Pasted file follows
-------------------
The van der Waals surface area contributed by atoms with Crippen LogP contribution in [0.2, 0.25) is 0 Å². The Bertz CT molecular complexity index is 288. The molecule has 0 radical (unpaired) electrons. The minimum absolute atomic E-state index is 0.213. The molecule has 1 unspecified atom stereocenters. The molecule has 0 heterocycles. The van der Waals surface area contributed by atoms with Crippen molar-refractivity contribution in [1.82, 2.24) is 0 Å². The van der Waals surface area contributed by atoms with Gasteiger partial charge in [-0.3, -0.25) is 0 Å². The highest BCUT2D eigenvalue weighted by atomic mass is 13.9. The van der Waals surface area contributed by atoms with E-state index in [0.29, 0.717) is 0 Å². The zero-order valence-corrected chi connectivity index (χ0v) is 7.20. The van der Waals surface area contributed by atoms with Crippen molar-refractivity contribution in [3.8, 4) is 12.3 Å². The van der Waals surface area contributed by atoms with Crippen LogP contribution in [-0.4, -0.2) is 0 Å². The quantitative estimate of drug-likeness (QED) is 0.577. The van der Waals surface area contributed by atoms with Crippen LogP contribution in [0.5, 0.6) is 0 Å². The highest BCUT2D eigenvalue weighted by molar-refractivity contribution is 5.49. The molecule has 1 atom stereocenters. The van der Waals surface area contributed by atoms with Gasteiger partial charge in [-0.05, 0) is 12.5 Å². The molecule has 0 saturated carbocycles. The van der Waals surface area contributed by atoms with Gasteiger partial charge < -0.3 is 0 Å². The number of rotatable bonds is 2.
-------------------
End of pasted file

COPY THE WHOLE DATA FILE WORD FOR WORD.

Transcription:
The van der Waals surface area contributed by atoms with Crippen LogP contribution in [0.2, 0.25) is 0 Å². The Bertz CT molecular complexity index is 288. The molecule has 0 radical (unpaired) electrons. The minimum absolute atomic E-state index is 0.213. The molecule has 1 unspecified atom stereocenters. The molecule has 0 heterocycles. The van der Waals surface area contributed by atoms with Crippen molar-refractivity contribution in [1.82, 2.24) is 0 Å². The van der Waals surface area contributed by atoms with Gasteiger partial charge in [-0.3, -0.25) is 0 Å². The highest BCUT2D eigenvalue weighted by atomic mass is 13.9. The van der Waals surface area contributed by atoms with E-state index in [0.29, 0.717) is 0 Å². The zero-order valence-corrected chi connectivity index (χ0v) is 7.20. The van der Waals surface area contributed by atoms with Crippen molar-refractivity contribution in [3.8, 4) is 12.3 Å². The van der Waals surface area contributed by atoms with Crippen LogP contribution in [-0.4, -0.2) is 0 Å². The quantitative estimate of drug-likeness (QED) is 0.577. The van der Waals surface area contributed by atoms with Crippen LogP contribution in [0.5, 0.6) is 0 Å². The highest BCUT2D eigenvalue weighted by molar-refractivity contribution is 5.49. The molecule has 1 atom stereocenters. The van der Waals surface area contributed by atoms with Gasteiger partial charge in [-0.05, 0) is 12.5 Å². The molecule has 0 saturated carbocycles. The van der Waals surface area contributed by atoms with Gasteiger partial charge < -0.3 is 0 Å². The number of rotatable bonds is 2.